Safe isolation procedures | Martindale Electric

Safe isolation procedures | Martindale Electric

Safe isolation procedures are necessary to ensure that workers on-site are not exposed to danger when working on or near live electrical systems, as Martindale Electric’s Managing Director, Steve Dunning, explains.

Unfortunately, there have been incidents where failure to use safe isolation procedures has resulted in the needless loss of life. Electrical Safety First, in association with other industry bodies such as SELECT, produced a guidance document that covers best practice for safe isolation (Best Practice Guide 2 Issue 3, 2015). This includes guidance on proving isolated equipment or circuits are dead using suitable test lamps and voltage detectors.

Using the right equipment is one of the most important parts of the procedure, as failure to do so can result in a circuit inadvertently remaining live, resulting in injury or death.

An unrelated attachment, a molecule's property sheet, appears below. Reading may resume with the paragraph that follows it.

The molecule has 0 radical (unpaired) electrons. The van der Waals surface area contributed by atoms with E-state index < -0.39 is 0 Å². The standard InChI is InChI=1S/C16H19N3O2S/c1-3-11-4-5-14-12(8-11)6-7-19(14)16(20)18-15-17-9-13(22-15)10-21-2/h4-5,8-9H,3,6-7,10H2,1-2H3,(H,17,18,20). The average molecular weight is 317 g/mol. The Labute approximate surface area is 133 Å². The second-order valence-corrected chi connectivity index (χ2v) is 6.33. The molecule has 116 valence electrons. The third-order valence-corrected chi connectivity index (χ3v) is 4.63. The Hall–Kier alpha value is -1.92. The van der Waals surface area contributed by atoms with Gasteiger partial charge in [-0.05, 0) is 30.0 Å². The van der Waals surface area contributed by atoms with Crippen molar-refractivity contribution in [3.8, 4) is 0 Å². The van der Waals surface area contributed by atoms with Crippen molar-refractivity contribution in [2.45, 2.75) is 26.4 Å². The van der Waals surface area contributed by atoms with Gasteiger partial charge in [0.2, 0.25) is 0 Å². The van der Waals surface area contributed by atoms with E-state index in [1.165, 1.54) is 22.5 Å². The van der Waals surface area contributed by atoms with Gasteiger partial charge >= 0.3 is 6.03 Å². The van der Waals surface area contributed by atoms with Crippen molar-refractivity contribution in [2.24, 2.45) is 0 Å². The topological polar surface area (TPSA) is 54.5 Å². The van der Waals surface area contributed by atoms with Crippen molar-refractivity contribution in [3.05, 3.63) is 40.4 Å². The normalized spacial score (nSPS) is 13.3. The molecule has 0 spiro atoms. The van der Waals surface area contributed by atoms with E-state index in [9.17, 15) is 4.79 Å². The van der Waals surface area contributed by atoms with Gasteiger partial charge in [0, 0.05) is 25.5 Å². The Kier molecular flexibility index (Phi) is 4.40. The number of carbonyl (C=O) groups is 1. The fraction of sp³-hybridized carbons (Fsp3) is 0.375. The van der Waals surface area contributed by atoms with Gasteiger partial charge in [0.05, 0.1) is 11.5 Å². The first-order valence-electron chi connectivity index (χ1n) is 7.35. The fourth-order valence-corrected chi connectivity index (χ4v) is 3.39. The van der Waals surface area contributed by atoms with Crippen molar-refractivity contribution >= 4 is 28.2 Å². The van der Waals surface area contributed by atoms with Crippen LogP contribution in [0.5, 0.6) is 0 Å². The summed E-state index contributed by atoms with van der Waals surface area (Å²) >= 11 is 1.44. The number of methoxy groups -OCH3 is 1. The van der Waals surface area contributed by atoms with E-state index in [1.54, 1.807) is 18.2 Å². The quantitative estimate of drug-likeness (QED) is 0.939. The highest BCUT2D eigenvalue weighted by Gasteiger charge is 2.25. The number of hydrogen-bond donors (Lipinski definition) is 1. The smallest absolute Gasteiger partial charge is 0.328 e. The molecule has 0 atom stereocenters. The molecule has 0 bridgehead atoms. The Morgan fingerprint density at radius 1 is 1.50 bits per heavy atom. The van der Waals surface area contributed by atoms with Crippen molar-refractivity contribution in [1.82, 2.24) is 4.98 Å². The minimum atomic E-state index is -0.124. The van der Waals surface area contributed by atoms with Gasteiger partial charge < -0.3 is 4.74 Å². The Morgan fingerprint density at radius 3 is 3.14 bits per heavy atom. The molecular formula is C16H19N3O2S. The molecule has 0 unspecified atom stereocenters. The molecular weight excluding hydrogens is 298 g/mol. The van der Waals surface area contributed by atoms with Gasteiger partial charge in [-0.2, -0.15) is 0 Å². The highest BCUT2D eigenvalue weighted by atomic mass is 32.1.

What equipment is required for safe isolation?

Best Practice Guide 2 advises that, where using a main switch or distribution board switch disconnector for isolation purposes;

“The point of isolation should be locked off using a unique key or combination retained by the person carrying out the work or the appointed person, and a caution notice attached to the point of isolation. Where more than one operative is working on circuits supplied from an isolated distribution board, a multi-lock hasp can be used to prevent operation….”

Locking off kits are available to ensure you have all the necessary equipment to lock out the circuit being worked on at hand. There are a number of locking off kits available on the market, however, a basic kit should include the following:

● Selection of MCB and breaker locks,

● Padlock with a unique key or combination,

● Hasp for when more than one person is working on a system,

● Lock out tags and warning labels.

Note that the padlock must have a unique key or combination held by the person carrying out the work to prevent anyone else from removing the lock and inadvertently activating the circuit. Most combination padlocks have a default setting of zeroes. If this type of lock is being used, it’s essential to ensure the combination has been changed prior to use.